We like to bring back this article as the year kicks off because the message is critical to saving trails and keeping our sports alive. All of us at ModernJeeper encourage you to look into what we love about Jeeping and backcountry exploring, and do your part to help ensure a solid future.
Flashback Fun with the “Love Month,” by ModernJeepers Del & Stacie Albright
February is here and a great month. Some call it the “love month,” what with Valentine’s Day and sunshine on the way. Seems to us there is also a lot of November birthdays out there (get it?)! But writing for the “love” month gets us a little on our soapbox.
When it comes to land use and public access, love is not a word we use very often. Love our recreation? Yes, of course. Love those who want our form of recreation dead and buried? We do not think so. But there is that message we hear from religious leaders — love thy neighbor.
We suppose we could apply that thinking to land use and recreation. Can we forgive those who trash our reputations (via our means of recreating)? Can we learn to “love” our neighbor when they want us thrown off public land? Do we turn the other cheek when some vocal minority group uses bad science, lots of money, and many brainwashed, partially informed zealots to advocate and pursue their form of personal self-interest to the detriment of us?
Being outside with someone you love is always rewarding
And what about some of our own peers? Do we still “love” them for some of their travesties? We remember well a report from a very reliable source that some desert recreationists stole some ore carts right off the abandoned rail line from an old desert mine in Southern California. Now that takes some effort! Ore carts are made of iron and are very heavy and awkward to move. We were hoping to show those carts to the youngsters that travel the desert with us.
Occasionally, our own peers can be some pretty poor examples of our form of recreation too. We have all seen a sampling of snowmobilers, dirt bikers, UTVers, four-wheelers, or whomever, doing things that we would just as soon they did not do. Do we forgive them?
How much do we forgive?
Do we forgive special interest radical enviro groups that do not live up to their own deals? Do we still attempt to compromise with folks that have back-stabbed us before?
We are optimists in a lot of ways. We still believe we can find peaceful co-existence with some enviro groups; not all, but some. We are willing to compromise where it makes sense and is critically necessary; but not just for the sake of compromising — and certainly not if all it means is that we keep losing access!
Whether backcountry exploring or serious rockcrawling, we cannot compromise away our legal access.
In any disagreement, all sides must be willing to give; or the middle ground is never achieved. On the other hand, we can be very unforgiving when someone blatantly breaks the rules or cheats us!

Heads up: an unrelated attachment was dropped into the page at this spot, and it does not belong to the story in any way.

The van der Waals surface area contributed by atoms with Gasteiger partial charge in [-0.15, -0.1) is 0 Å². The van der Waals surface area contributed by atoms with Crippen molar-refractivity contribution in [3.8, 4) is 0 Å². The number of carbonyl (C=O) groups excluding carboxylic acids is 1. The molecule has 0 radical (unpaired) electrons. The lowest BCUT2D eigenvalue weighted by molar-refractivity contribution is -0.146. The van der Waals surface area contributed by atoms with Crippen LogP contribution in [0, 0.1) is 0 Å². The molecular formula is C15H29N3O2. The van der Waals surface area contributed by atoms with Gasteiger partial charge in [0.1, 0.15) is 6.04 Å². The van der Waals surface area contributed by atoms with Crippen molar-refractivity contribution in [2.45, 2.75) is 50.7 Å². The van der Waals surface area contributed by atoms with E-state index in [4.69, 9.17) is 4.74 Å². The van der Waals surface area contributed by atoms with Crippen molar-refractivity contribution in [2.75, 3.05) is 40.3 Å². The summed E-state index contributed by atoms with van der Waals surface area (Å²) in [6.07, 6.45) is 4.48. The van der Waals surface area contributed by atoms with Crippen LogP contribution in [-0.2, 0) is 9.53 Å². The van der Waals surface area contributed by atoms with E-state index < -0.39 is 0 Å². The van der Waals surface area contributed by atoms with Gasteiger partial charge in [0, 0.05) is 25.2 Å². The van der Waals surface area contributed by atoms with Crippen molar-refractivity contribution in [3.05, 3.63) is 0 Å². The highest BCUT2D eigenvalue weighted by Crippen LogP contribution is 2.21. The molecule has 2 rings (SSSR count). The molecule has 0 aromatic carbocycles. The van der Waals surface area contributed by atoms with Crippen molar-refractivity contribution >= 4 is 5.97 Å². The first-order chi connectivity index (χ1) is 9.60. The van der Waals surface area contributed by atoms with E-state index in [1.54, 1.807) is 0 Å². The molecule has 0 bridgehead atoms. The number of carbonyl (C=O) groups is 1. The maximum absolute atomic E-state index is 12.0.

Love and forgiveness…
Love: it’s an interesting concept with a lot of ramifications. Forgiveness: it’s easy to talk about but very hard to do sometimes. I guess for us it is not very simple to live up to the “preaching” that usually follows these two words. We try hard, but it is not easy.
Our advice to you, if you were looking for any, is to take the world as you see it, and evaluate it on a case by case basis – especially in our land use, ModernJeeper world.
Each person/group you deal with is deserving of a fair chance – at least one; but certainly, deserving of your personal evaluation and not that of the rumor mill. Look at each situation with a fair eye; then make a choice and go for the gusto – whichever way you need to.
To keep doing this, we also need to “do” land use
Our final suggestion in this “love month” is simple. Each time you see a peer do something you know is unethical, we suggest you take immediate and direct action to let them know how you feel about it and what the right way should be. Do what is right.
Each time you encounter a group that breaks the rules or cheats you, we suggest you deal with it head-on and let them know. Do what is right. Are we suggesting that you learn to always “love” and forgive? Not exactly. We are suggesting that you not just “let” things happen in this world around you. Make something happen. Take a stand and believe in something (to do with your recreation) and do what is right.
Have expectations and make them clear to those around you. Get involved in land use and public access as your time allows with your passion, your creed, and your ability to do what is right. Let’s keep “love” alive.
(Originally published in 2000, then 2017 and 2019 here on ModernJeeper)